Wednesday, 23 July 2014

Rondo ONZ One at twilight - the City Sublime

Once again - the crushed-velvet dusk in the City of my Dreams... Below: the setting sun from the 24th floor of Rondo ONZ One, looking north east across at the Cosmopolitan building on Twarda 44. Ghostly reflections of Złota 44 (left) and the Warsaw Financial Center (right).

Below: looking due west, along Prosta. Note the Mercedes logo atop the Ilbau building dating back to the early 1990s. It's earmarked for demolition; in its place will grow something higher.

Below: Going down in the lift , looking northwards along al. Jana Pawła II. I love this building - Warsaw's finest contemporary skyscraper. I hope it will soon have rivals - Warsaw Spire, for instance. Decade by decade, Warsaw's skyline rises, blocking out the Palace of Culture by mid-century (I hope).

Below: looking at Rondo ONZ One from ul. Pańska. The 24th floor, from which the top two photos were taken is less than two-thirds of the way to the top.

Below: Emilii Plater, between Złóte Tarasy and W-wa Śródmieście station. It's ten past nine and busy. Looking up the street, on the left we have the Lumen building, the Intercontinental hotel, Warsaw Financial Center and in the distance, the Cosmopolitan building. To the right, the base of the Palace of Culture.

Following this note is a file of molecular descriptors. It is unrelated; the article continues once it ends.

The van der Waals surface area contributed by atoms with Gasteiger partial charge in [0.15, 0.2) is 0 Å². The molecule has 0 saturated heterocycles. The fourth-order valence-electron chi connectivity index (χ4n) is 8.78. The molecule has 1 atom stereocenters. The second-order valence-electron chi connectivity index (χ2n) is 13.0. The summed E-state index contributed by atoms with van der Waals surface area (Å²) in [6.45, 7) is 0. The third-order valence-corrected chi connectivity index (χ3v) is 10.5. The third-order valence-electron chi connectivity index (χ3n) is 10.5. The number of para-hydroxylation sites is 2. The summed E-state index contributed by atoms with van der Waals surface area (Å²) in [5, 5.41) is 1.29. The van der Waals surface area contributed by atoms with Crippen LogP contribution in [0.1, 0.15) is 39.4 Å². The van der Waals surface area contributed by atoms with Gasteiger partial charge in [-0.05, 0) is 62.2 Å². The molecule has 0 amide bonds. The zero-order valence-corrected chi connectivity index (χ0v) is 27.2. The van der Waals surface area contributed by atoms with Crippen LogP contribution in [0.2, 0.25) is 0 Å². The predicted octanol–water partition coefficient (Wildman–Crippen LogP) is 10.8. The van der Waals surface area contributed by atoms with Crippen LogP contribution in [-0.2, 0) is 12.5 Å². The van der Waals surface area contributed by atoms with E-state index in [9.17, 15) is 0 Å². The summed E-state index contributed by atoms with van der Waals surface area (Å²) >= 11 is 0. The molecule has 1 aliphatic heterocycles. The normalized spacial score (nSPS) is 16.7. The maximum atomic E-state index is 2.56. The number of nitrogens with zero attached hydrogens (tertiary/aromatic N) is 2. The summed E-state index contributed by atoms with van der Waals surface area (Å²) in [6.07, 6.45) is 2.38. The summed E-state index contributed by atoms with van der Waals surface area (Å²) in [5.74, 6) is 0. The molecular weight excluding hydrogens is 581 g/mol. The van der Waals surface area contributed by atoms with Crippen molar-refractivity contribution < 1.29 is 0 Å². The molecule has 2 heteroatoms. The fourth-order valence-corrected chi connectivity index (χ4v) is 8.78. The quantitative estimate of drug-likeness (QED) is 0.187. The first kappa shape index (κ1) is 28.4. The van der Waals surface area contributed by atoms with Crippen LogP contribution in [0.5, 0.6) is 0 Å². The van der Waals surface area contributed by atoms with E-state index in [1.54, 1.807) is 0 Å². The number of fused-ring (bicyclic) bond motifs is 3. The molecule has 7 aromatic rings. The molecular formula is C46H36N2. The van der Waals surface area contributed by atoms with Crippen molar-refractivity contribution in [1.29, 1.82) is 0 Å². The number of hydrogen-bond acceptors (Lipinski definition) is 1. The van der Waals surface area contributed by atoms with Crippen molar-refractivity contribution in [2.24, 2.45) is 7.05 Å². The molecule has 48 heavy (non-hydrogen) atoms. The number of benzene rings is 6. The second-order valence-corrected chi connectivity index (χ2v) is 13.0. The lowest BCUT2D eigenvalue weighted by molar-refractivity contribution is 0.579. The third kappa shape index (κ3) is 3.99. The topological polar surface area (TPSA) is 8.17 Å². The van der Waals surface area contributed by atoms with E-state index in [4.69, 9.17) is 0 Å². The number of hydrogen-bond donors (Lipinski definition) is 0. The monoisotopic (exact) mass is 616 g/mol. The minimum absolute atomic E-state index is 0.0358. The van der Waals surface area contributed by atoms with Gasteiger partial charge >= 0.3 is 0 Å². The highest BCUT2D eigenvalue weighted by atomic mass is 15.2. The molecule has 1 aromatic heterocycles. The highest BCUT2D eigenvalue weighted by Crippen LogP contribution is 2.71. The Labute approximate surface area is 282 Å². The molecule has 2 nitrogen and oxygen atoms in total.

Of a summer's eve, with a clear sky and warm air, Warsaw becomes the City Sublime, so far removed from the same city in late winter with grey snow piled up on the pavements' edges, it might as well be somewhere else. Cherish the summer while you can.

This time last year:
Up that old, familiar mountain

This time two years ago
More from Penrhos

[We'll be back in North Wales before the end of this week!]


Joy said...

Great photos! We are definitely enjoying the Warsaw summer and long days as much as we can before the sun starts setting at 15:00 again!

Bob said...

Funny you mention 'the city' Michal.

Ewa and I were downtown having dinner with a fascinating guy and his wife and son. (He is a 91 year old Holocaust survivor born and raised in Krosno but living in the US since 1950 - remind me to lend you his book)

Ewa and I walked back toward Marszalkowska and stumbled across a place called Zurawina on Zuravia. They had a woman singing Jazz, open air seating so we stopped for a drink.

As you often say it had 'Klimat' - and it did, with cool music and people walking on the pavement one felt as though they were in a big city, any big city. (the only thing missing were the constant wails of police cars and fire engines that you have in NY). It was a far cry from the Warsaw I saw when I arrived in 1990!

We plan to head back down perhaps Monday - will let you know.